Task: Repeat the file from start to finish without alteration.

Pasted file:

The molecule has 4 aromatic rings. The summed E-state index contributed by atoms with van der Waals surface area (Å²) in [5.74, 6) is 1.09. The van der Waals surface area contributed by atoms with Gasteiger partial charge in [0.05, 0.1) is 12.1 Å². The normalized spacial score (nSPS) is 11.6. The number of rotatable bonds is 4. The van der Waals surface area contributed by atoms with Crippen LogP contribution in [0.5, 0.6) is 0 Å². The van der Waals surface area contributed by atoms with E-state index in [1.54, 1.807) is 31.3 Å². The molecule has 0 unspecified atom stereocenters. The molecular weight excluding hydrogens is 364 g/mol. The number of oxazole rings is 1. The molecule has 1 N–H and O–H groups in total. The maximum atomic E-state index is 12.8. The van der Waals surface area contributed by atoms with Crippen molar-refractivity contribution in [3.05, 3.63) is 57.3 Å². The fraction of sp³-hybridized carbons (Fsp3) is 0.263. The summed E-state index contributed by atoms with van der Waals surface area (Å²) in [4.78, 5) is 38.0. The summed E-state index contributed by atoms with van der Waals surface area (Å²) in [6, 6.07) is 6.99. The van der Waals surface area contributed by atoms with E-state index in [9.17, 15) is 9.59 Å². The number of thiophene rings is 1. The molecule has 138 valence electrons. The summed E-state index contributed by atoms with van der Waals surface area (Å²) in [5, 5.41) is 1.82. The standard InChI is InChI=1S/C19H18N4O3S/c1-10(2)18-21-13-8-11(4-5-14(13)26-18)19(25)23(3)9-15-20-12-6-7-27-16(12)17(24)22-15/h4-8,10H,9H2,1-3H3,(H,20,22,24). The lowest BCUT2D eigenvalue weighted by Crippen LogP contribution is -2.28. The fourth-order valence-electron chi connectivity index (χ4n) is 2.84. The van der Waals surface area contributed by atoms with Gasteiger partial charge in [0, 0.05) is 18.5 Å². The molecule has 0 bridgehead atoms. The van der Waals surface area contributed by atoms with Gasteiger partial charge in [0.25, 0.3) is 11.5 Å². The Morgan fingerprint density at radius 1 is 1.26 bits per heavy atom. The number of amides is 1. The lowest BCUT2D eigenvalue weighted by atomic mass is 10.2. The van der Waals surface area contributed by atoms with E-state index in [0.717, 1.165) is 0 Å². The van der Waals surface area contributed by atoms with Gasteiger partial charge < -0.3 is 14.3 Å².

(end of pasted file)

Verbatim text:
The molecule has 4 aromatic rings. The summed E-state index contributed by atoms with van der Waals surface area (Å²) in [5.74, 6) is 1.09. The van der Waals surface area contributed by atoms with Gasteiger partial charge in [0.05, 0.1) is 12.1 Å². The normalized spacial score (nSPS) is 11.6. The number of rotatable bonds is 4. The van der Waals surface area contributed by atoms with Crippen LogP contribution in [0.5, 0.6) is 0 Å². The van der Waals surface area contributed by atoms with E-state index in [1.54, 1.807) is 31.3 Å². The molecule has 0 unspecified atom stereocenters. The molecular weight excluding hydrogens is 364 g/mol. The number of oxazole rings is 1. The molecule has 1 N–H and O–H groups in total. The maximum atomic E-state index is 12.8. The van der Waals surface area contributed by atoms with Crippen molar-refractivity contribution in [3.05, 3.63) is 57.3 Å². The fraction of sp³-hybridized carbons (Fsp3) is 0.263. The summed E-state index contributed by atoms with van der Waals surface area (Å²) in [4.78, 5) is 38.0. The summed E-state index contributed by atoms with van der Waals surface area (Å²) in [6, 6.07) is 6.99. The van der Waals surface area contributed by atoms with E-state index in [9.17, 15) is 9.59 Å². The number of thiophene rings is 1. The molecule has 138 valence electrons. The summed E-state index contributed by atoms with van der Waals surface area (Å²) in [5, 5.41) is 1.82. The standard InChI is InChI=1S/C19H18N4O3S/c1-10(2)18-21-13-8-11(4-5-14(13)26-18)19(25)23(3)9-15-20-12-6-7-27-16(12)17(24)22-15/h4-8,10H,9H2,1-3H3,(H,20,22,24). The lowest BCUT2D eigenvalue weighted by Crippen LogP contribution is -2.28. The fourth-order valence-electron chi connectivity index (χ4n) is 2.84. The van der Waals surface area contributed by atoms with Gasteiger partial charge in [0, 0.05) is 18.5 Å². The molecule has 0 bridgehead atoms. The van der Waals surface area contributed by atoms with Gasteiger partial charge in [0.25, 0.3) is 11.5 Å². The Morgan fingerprint density at radius 1 is 1.26 bits per heavy atom. The number of amides is 1. The lowest BCUT2D eigenvalue weighted by atomic mass is 10.2. The van der Waals surface area contributed by atoms with E-state index in [0.717, 1.165) is 0 Å². The van der Waals surface area contributed by atoms with Gasteiger partial charge < -0.3 is 14.3 Å².